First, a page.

How to Get a $15,000 Personal Loan – Forbes Advisor
Editorial Note: We earn a commission on partner links on Forbes Advisor. Commissions do not affect the opinions or ratings of our editors.
If you’re looking to remodel your kitchen, consolidate debt, or pay for another major expense, you might be looking for a $15,000 personal loan. There are plenty of lenders out there that offer $15,000 loans, so it’s worth shopping around for the lowest rates and fees. Lenders generally offer the best rates to borrowers with strong credit and stable income.
Follow these five steps to get a $15,000 loan.
1. Consider qualification requirements
Before approving you for a $15,000 loan, lenders look at your credit, income, and other factors. Although loan criteria vary from institution to institution, some common qualification requirements for personal loans include:
- Credit. Lenders examine your credit to assess your risk as a borrower. Borrowers with good credit (at least 670 on the FICO scoring model) tend to get the best rates. You can check your credit score for free with Experian and Equifax or buy it at myFICO.com. You can also review your credit history with a free annual report from AnnualCreditReport.com.
- Revenue. You will also need a stable source of income to qualify for the loan. Lenders ask for pay stubs, W-2 forms, or other documents to make sure you have the funds to repay the amount you borrow.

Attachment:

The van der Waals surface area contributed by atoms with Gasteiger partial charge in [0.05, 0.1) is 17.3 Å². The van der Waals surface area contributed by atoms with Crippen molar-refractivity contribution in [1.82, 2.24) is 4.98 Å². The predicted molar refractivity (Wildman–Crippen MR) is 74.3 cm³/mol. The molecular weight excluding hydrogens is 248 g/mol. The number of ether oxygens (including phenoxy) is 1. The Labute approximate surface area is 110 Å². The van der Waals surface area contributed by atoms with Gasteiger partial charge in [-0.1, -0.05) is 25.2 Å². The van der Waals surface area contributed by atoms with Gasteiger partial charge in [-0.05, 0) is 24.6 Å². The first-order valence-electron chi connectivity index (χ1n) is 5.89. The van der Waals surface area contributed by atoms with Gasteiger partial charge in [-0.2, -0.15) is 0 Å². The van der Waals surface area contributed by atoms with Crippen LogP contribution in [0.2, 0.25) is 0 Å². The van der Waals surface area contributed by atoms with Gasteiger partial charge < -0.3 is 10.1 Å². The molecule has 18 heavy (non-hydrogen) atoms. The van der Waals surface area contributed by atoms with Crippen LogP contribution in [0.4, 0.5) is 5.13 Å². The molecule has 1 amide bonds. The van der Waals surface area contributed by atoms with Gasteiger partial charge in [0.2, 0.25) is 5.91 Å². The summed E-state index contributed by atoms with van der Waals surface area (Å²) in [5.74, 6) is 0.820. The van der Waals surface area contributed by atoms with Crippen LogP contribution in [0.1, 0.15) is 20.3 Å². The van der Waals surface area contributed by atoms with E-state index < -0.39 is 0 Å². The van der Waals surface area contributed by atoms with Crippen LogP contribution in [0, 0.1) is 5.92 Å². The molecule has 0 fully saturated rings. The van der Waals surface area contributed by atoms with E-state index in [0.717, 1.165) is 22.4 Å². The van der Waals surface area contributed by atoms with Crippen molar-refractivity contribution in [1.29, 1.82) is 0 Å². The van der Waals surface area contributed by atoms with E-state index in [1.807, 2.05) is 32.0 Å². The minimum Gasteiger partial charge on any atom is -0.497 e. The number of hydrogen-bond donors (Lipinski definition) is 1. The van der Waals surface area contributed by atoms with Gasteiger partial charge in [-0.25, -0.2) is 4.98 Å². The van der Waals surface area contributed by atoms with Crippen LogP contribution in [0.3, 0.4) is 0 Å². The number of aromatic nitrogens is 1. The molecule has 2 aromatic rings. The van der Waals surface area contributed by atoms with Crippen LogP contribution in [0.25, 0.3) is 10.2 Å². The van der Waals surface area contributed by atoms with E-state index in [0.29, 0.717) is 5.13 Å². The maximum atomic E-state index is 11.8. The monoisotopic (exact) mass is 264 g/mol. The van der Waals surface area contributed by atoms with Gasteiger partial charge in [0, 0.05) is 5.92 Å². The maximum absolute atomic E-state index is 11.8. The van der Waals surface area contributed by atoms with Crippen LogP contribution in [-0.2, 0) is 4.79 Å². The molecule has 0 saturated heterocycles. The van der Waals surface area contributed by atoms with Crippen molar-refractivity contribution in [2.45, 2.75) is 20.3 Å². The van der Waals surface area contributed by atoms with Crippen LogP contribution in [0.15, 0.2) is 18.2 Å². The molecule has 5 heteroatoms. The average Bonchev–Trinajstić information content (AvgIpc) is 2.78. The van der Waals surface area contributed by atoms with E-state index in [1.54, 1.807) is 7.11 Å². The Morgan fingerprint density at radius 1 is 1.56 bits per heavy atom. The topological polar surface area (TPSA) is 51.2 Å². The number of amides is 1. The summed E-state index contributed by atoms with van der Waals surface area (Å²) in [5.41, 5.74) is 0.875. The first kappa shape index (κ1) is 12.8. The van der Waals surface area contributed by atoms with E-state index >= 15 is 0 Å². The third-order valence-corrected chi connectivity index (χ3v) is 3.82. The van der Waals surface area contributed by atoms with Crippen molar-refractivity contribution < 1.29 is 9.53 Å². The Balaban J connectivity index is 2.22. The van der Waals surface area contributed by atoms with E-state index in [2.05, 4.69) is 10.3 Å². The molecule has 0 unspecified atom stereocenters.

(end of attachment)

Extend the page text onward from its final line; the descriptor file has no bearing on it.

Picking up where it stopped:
- Debt-to-income ratio (DTI). When reviewing your application, lenders also look at your DTI ratio, which shows your monthly debt payments compared to your gross monthly income. Aim for a DTI ratio of 35% or less.
2. Prequalify with multiple lenders
A loan of $15,000 is a considerable sum, so it’s worth shopping around for the best rate. Many lenders allow you to prequalify for a loan online, which means you can check the rates you might qualify for without impacting your credit score or your obligation to borrow.
Prequalification only takes a minute or two. You will enter some basic personal information and consent to an indirect credit inquiry. After you submit your details, the lender will let you know which offers you qualify for.
3. Compare your offers
Once you’ve collected some loan offers, take the time to compare the details of each. Pay close attention to interest rates and fees, including origination, disbursement, application and prepayment fees.
The annual percentage rate (APR) is a more inclusive rate than the interest rate alone, as it takes into account both interest and fees. The loan with the lowest APR will generally be the most affordable.
The repayment terms you choose also affect your borrowing costs. Lenders sometimes offer better rates on shorter loan terms and higher rates on longer terms.
4. Complete and submit your application
Once you have selected a loan offer, your next step is to complete and submit your application. This application will collect more details than the prequalification form.
You will fill in your personal information, such as your contact details and address, as well as the purpose of your loan. You’ll also upload verification documents, such as ID, proof of address, payslips, and W-2s.
Once you have signed and submitted your application, the lender will perform a credit check to review your credit profile. Unlike the soft credit application, this rigorous credit check could lower your credit score by a few points. However, your score should rebound quickly as long as you repay your loan on time.